Friday, October 21, 2011

A Shared Perspective... A Defined Paradigm... Teaching Students to Think in a Rapidly Expanding Universe...

South Orangetown Central School District

Dr. Ken Mitchell, Superintendent

Earlier this month, the Nobel Prize in Physics was awarded to a trio of American astronomers who have discovered through the tracking of distant supernovae that the universe is expanding at a faster rate than previously believed. This is not unlike the amount of curriculum content that New York and other states are expecting our students to learn. Since the 1950’s there has been a continual expansion of content requirements within each curriculum and across all content areas, yet the amount of time that we spend in school has remained essentially the same.

In spite of this discrepancy, our students have kept pace with teachers helping them to discern what is essential and what might be tested. This coincides with the fact that more students than ever are attending school and for a longer period of time. Prior to the 1960’s students of diverse backgrounds, English language learners, and students living in poverty, in spite of what some people might remember, did not populate the halls of the American high school to the extent to which they do today. Even with a homogeneous student body, the graduation rate was only around 50%. A small percentage of these graduates went on to college with less than a quarter of them graduating with a degree.

Today, we hear that our students need to be “college and career ready” so that America can be globally competitive. This readiness must happen in spite of the fact that the organizational architecture of the public school has not changed, the curriculum continues to expand, and the population that attends school presents more challenges than ever before. Of course, there will be more tests in this era of accountability that will take a different form and be based on national Common Core Standards.

In South Orangetown, we have an aligned curriculum and use assessment, not merely as a tool to determine grades, but as a mechanism to determine how well students have learned content or acquired skills. With that information, we adjust our lessons accordingly, although this often becomes difficult to do when teachers feel pressured to cover the content of a rapidly expanding curriculum.

We have accepted the reality that not all curriculum content can be “covered” well. Yes, it can be disseminated, but there is a good chance that it will be forgotten shortly after the assessment as the brain tends to dump data that it no longer considers useful or for which there has been neither meaningful engagement nor emotional connections. The brain is efficient, unlike those who mandate additions to the curriculum.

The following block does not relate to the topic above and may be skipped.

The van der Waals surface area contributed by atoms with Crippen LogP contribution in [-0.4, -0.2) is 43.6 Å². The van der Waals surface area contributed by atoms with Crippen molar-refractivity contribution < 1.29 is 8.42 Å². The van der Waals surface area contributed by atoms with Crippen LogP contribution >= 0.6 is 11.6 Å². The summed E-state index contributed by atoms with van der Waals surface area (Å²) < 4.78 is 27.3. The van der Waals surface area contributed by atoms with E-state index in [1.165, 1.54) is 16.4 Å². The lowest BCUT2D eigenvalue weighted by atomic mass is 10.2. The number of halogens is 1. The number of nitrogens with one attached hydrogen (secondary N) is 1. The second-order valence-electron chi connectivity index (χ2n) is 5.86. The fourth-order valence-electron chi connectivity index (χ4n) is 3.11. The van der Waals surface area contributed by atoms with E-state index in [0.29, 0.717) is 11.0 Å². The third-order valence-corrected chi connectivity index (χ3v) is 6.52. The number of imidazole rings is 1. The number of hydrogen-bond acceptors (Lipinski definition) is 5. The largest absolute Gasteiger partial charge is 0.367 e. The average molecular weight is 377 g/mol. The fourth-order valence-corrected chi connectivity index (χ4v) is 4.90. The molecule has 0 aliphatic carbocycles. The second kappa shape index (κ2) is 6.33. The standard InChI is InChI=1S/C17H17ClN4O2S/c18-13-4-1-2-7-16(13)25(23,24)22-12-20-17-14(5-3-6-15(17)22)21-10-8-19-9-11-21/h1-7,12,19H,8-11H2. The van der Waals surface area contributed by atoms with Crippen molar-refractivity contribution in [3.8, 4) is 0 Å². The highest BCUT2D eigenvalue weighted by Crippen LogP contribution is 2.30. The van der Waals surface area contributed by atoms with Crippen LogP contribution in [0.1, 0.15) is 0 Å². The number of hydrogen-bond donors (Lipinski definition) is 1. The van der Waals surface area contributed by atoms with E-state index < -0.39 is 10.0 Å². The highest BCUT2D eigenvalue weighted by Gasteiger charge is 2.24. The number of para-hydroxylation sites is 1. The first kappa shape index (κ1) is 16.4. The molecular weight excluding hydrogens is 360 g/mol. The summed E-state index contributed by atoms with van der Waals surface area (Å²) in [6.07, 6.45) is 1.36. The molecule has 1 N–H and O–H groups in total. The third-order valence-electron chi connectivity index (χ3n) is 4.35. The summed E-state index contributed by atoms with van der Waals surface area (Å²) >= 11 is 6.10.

To help embed learning by making it more meaningful, district instructors have been encouraged to employ approaches that require students to use information or skills that we teach or to which we provide access to think both critically and creatively to solve problems. In some cases, we present a problem and ask them to find solutions – a task that will undoubtedly be asked of them as they venture to college or in a career.

Gone are the days when American workers are paid well to perform routine tasks that require little independent thinking. Machines, robots, computers, and cheap offshore labor have provided leaders of the free market with greater opportunities for profit without paying high wages and benefits to American workers. This reality has changed our world and economy.

Recently, parents contacted me indicating that their child would learn better in an instructional environment in which there were direct transactions between the teacher and his students – a straightforward dissemination of information – and the students and the teacher – demonstration of content retention on a test. In the experiences and mental models of these parents and many adults of previous generations, this is how school is supposed to work. In such a model, there is control, predictability, certainty, and a clear cause and effect.

This instructional model no longer works in a world in which there has been an explosion of information with immediate access to it. This instructional model no longer works in an information age in which knowledge workers are required to solve problems, create alternatives, understand the complexity of systems, and perform a host of critical thinking processes while technology transforms our society and workplace at an unprecedented rate.

If we want our children to be prepared for a complex future that will likely be packed with more information than ever in our rapidly expanding universe, then we need to require them to become independent thinkers who will have the skills and capacity to manage vast volumes of information with critical and creative thinking. This will require an acceptance and understanding that there is too much information for anyone to absorb and retain, and even if one had the capacity to do so, what good would it be if there was no independent ability to use it in a productive way?

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